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Richard Altick, 29 October 1987

George Scharf’s London: Sketches and Watercolours of a Changing City, 1820-50 
by Peter Jackson.
Murray, 154 pp., £14.95, June 1987, 0 7195 4379 7
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... Whether by happy accident or design, the publication of Peter Jackson’s George Scharf’s London coincided with the opening of a notable exhibition at the Museum of London called simply ‘Londoners’. Although Scharf’s oeuvre is most readily classified as topographical art, his sketches are as descriptive of the everyday Londoners who went about their lawful pursuits in the decades between 1820 and 1850 as they are of sides of the emerging metropolis which down to that time were largely neglected by the best-known London iconographers ...

Blame it on the boogie

Andrew O’Hagan: In Pursuit of Michael Jackson, 6 July 2006

On Michael Jackson 
by Margo Jefferson.
Pantheon, 146 pp., $20, January 2006, 0 375 42326 5
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... Since being acquitted of child molestation charges last summer, Michael Jackson has been hanging out in Bahrain, enjoying the hospitality of the ruler’s poptastic son Sheikh Abdullah. Jackson is said to have become a Muslim (which is sure to please his critics on Good Morning America), but evidence would suggest he has yet to get the hang of Islamic custom ...

In the City

Peter Campbell: Public sculpture, 22 May 2003

... Philip Ward-Jackson’s Public Sculpture of the City of London* is the seventh volume of Public Sculpture of Britain. It does for public sculpture (but not sculpture inside churches or galleries) what Simon Bradley and Nikolaus Pevsner do for the buildings the sculpture is on (or near) in The Buildings of England volume on The City of London ...

At the National Portrait Gallery

David Jackson: Russia and the Arts , 19 May 2016

... icon, Russian artists were mostly occupied with importing Western academic conventions. Under Peter the Great and his successors, the Empress Elizabeth and Catherine the Great, Russia’s Imperial Academy of Arts produced artists – however great their technical ability and however great their talent – who were ultimately indistinguishable from their ...

‘Derek, please, not so fast’

Ferdinand Mount: Derek Jackson, 7 February 2008

As I Was Going to St Ives: A Life of Derek Jackson 
by Simon Courtauld.
Michael Russell, 192 pp., £17.50, October 2007, 978 0 85955 311 7
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... at a horrific rate, that onto the scene charged the exotic figure of Flying Officer Derek Jackson. He had already flown 60 sorties as a navigator with 604 Squadron, resulting in 11 combats, five enemy bombers destroyed, with four more damaged. He was also a lecturer in spectroscopy at Oxford, part-owner of the News of the World, a rampant ...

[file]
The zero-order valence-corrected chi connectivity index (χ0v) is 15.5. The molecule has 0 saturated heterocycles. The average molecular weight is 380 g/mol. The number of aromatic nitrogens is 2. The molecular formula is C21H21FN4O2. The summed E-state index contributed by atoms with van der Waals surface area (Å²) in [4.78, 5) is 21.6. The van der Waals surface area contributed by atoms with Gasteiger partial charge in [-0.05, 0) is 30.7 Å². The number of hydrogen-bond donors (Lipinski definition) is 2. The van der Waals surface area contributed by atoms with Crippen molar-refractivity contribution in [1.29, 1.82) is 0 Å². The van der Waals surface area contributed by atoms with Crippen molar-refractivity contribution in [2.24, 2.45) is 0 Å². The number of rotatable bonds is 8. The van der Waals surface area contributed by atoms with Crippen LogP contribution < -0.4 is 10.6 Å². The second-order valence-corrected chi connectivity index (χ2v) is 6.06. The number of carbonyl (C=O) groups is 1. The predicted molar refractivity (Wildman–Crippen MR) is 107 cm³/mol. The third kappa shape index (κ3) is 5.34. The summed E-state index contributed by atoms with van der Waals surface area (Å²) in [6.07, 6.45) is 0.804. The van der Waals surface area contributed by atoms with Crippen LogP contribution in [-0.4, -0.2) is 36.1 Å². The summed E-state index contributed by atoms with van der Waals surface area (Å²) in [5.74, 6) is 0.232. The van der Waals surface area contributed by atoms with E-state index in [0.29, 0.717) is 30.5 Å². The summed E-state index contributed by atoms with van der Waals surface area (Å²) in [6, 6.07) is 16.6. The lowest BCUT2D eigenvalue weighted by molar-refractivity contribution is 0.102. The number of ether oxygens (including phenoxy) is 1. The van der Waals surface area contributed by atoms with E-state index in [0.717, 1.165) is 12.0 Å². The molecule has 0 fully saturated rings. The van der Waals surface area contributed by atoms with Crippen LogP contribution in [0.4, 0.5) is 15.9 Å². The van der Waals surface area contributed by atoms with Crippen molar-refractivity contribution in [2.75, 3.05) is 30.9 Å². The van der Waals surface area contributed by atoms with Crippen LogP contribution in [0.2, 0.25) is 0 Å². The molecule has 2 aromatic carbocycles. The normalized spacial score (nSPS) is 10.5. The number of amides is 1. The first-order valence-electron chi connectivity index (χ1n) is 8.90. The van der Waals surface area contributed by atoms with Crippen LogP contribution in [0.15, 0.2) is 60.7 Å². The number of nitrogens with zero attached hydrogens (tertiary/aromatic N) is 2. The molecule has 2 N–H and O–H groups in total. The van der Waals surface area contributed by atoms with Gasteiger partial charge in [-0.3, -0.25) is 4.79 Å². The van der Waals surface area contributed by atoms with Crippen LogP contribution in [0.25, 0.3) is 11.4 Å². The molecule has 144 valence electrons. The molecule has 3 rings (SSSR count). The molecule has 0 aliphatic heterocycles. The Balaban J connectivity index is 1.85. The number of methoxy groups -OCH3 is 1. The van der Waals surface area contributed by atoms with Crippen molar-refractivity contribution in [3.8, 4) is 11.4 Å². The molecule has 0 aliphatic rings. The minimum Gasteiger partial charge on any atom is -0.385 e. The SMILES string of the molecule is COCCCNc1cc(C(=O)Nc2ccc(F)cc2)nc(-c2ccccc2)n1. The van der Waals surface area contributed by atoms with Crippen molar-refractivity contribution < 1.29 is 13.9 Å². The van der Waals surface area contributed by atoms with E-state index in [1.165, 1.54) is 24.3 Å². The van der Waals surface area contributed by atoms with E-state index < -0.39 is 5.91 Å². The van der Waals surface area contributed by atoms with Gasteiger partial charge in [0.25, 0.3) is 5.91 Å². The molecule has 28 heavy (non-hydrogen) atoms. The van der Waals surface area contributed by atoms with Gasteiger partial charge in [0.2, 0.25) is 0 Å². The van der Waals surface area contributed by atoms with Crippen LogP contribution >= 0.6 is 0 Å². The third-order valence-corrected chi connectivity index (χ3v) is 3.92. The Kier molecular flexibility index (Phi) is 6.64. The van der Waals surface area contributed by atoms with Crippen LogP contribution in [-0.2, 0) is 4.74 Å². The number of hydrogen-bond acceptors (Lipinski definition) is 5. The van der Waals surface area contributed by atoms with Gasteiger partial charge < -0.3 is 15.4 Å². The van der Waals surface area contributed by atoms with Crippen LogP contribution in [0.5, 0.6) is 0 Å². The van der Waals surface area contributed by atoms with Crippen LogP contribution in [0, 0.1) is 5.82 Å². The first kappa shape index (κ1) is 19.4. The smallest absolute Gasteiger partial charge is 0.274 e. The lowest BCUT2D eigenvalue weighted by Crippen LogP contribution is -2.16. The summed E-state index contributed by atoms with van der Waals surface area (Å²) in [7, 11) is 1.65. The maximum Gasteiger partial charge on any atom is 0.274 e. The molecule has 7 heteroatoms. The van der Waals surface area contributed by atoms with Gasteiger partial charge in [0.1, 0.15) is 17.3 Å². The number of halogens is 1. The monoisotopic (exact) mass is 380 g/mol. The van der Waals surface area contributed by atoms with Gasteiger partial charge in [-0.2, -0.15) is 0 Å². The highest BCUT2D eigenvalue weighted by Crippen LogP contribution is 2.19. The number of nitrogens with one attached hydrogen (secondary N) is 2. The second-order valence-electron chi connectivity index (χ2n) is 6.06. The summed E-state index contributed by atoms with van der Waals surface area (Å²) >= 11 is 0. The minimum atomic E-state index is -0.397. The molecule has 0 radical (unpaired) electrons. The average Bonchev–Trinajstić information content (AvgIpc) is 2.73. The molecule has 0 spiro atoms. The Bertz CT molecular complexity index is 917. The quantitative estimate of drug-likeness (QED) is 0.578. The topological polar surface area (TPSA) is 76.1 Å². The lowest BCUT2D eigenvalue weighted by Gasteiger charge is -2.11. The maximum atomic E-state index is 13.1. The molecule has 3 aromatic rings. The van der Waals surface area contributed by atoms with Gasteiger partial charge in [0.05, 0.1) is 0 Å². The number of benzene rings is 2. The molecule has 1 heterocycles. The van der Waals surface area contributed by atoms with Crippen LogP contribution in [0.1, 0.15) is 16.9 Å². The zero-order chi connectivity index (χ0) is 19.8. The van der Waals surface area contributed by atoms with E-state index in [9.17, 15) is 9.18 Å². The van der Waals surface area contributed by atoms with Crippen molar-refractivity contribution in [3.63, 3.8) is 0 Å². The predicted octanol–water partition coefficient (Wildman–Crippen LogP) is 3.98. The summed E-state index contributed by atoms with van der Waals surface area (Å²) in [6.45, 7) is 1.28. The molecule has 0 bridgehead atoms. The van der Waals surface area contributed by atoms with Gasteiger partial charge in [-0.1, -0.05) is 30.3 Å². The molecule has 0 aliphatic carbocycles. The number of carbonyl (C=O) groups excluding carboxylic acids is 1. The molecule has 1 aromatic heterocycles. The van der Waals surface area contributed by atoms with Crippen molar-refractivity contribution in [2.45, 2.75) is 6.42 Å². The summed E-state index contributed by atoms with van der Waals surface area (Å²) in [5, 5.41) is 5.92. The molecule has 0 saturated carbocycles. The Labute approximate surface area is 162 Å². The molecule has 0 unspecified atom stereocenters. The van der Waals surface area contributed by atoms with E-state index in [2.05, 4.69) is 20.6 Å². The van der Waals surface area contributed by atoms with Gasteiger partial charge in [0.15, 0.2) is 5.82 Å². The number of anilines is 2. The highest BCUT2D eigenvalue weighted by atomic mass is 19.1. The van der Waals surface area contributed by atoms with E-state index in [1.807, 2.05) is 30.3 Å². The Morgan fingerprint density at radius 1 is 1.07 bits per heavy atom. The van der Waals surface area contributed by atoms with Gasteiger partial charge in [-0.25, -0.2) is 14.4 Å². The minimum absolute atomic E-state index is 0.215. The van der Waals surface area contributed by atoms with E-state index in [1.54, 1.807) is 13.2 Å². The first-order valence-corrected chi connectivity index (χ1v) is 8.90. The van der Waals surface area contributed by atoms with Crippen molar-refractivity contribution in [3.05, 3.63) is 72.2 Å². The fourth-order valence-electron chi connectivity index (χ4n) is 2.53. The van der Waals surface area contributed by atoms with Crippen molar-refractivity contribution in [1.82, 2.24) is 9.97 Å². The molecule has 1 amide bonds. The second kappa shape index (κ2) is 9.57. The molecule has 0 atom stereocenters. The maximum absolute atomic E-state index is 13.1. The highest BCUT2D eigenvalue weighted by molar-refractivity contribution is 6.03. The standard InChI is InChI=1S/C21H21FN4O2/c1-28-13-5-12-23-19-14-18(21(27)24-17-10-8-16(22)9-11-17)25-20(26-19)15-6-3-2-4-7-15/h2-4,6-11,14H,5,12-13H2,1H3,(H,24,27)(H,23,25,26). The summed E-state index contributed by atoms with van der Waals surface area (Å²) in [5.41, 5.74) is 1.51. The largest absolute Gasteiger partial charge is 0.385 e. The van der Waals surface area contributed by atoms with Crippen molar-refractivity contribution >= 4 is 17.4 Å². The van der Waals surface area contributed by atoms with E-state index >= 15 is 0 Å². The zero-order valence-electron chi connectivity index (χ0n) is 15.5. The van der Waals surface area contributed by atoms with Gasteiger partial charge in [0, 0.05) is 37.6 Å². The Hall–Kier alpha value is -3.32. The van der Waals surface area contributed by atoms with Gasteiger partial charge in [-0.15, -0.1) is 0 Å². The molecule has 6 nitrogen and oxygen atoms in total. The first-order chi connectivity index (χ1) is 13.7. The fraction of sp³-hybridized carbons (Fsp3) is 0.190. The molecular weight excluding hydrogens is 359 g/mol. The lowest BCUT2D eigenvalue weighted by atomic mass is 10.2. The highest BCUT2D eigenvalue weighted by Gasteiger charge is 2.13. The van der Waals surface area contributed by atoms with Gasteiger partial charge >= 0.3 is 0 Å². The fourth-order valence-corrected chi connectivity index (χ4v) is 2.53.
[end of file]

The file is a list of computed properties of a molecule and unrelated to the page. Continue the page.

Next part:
Our Founder

John Bayley: Papa Joyce, 19 February 1998

John Stanislaus Joyce: The Voluminous Life and Genius of James Joyce’s Father 
by John Wyse Jackson and Peter Costello.
Fourth Estate, 493 pp., £20, October 1997, 1 85702 417 6
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... and at present a praiser of his own past.’ No wonder that two veteran Joyceans, John Wyse Jackson of the Chelsea Press, editor of Flann O’Brien and Oscar Wilde, and the Dublin social historian Peter Costello, should have been inspired to produce a full-length biography of, so to speak, Our Founder. It is in its ...

Say hello to Rodney

Peter Wollen: How art becomes kitsch, 17 February 2000

The Artificial Kingdom: A Treasury of the Kitsch Experience 
by Celeste Olalquiaga.
Bloomsbury, 321 pp., £20, November 1999, 0 7475 4535 9
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... shell that served as his hermitage, but encased in his glass sphere by the Iminac Company of Lake Jackson, Texas, he’d been preserved against decay. In effect, he had become – simultaneously – mummy, exhibit and bibelot, a quintessentially kitsch object which entranced its discoverer, fond admirer and future theorist. Rodney provoked in her reveries of ...

Wake up. Foul mood. Detest myself

Ysenda Maxtone Graham: ‘Lost Girls’, 19 December 2019

Lost Girls: Love, War and Literature, 1939-51 
by D.J. Taylor.
Constable, 388 pp., £25, September 2019, 978 1 4721 2686 3
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... to Ian)? Was Barbara Skelton having an affair with the Polish war artist Feliks Topolski when Peter Quennell came onto the scene, still married to his third wife, Glur, but making Topolski so jealous that the men resorted to fisticuffs over Barbara? What made Janetta, still married to Hugh Slater, fall in love with Kenneth Sinclair-Loutit, and would that ...

Impossible Desires

Adam Smyth: Death of the Book, 7 March 2024

Bibliophobia: The End and the Beginning of the Book 
by Brian Cummings.
Oxford, 562 pp., £37.99, February 2022, 978 0 19 284731 7